The bottom line is, there's multiple statistics to back this up, but the one headline I love to show from Forbes Magazine, I think it was from last year, 78% of salespeople using social media outsell their peers. Time and time again I'm seeing statistics like this, and I'm also seeing the stats that say that today's buyer might be anywhere between 60% to 90% of the way through their journey looking for solutions for their business before they even reach out to a vendor. A Rolodex full of business cards just isn't enough any more. You definitely want those connections in the real world, and you want to follow up with them and maintain them online as well.
Bill Banham: Thank you. Let's now move on and imagine that that salesperson has accepted the value of being active everywhere, in person and online. Where should they be in terms of the social media ecosystem, if they want to become a social selling star? What types of content should they be sharing, what networks do they need to be super active on?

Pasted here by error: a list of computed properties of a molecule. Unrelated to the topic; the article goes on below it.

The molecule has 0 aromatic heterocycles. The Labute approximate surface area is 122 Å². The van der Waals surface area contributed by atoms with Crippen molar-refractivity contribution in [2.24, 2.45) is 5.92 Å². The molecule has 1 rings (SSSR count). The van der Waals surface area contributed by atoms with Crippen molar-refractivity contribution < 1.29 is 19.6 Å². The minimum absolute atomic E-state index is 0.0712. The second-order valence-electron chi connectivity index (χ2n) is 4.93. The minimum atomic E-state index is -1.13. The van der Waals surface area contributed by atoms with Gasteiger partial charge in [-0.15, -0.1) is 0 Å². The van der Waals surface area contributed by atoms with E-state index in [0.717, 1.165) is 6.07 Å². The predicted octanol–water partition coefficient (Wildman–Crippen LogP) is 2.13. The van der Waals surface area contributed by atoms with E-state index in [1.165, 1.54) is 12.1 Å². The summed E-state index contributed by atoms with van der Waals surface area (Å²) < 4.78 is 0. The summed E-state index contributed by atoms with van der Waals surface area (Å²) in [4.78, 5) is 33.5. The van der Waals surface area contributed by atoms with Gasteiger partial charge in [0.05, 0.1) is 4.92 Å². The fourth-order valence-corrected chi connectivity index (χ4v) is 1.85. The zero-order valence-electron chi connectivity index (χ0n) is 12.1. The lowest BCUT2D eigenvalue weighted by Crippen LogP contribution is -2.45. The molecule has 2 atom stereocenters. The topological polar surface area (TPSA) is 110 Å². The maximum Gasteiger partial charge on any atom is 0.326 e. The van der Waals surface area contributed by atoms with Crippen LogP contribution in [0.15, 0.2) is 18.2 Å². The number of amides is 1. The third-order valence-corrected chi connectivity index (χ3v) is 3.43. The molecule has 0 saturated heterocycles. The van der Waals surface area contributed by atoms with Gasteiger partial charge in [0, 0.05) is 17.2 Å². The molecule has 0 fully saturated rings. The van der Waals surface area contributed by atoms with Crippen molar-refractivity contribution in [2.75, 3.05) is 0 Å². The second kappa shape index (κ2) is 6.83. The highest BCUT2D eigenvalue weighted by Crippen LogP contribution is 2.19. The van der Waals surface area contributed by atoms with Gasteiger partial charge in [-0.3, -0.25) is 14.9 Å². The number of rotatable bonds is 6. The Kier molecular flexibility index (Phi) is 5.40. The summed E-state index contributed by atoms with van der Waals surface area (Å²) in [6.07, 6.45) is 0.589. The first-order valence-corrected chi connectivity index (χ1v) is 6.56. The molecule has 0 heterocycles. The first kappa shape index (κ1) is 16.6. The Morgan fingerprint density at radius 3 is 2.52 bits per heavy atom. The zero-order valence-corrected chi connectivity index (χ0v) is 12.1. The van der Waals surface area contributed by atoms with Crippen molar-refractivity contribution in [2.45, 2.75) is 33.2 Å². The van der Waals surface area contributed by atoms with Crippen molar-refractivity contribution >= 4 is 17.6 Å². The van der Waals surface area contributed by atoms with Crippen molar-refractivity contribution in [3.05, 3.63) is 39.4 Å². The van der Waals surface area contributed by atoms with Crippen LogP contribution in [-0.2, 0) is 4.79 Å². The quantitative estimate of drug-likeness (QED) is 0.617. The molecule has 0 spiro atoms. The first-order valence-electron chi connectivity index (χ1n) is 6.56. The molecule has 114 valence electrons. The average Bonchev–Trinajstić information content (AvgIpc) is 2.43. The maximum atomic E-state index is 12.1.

Sarah Zeldman: The networks themselves, really depends where their target audience is. I would guess it's usually, if it's a business to business audience, it's usually LinkedIn first, but sometimes industries can surprise you. Sometimes an industry can be active on Twitter, or even Instagram, more than LinkedIn. You may find more active people there. You might find less people there, but more active people there. To answer that question I would really have to find out what industry it is, and then do a little research to see where that target audience is hanging out. For the purposes of discussion we could say LinkedIn almost for sure.
In terms of what they should be doing, I have a four-step routine for them to follow. They don't have to do all four steps in one day, that's too much. You could actually schedule to do one each day, but you'll see things will overlap. There are four different activities. You want to look to expand your network in a targeted way, and you do that by using different strategies to find your target customers and target companies on the site.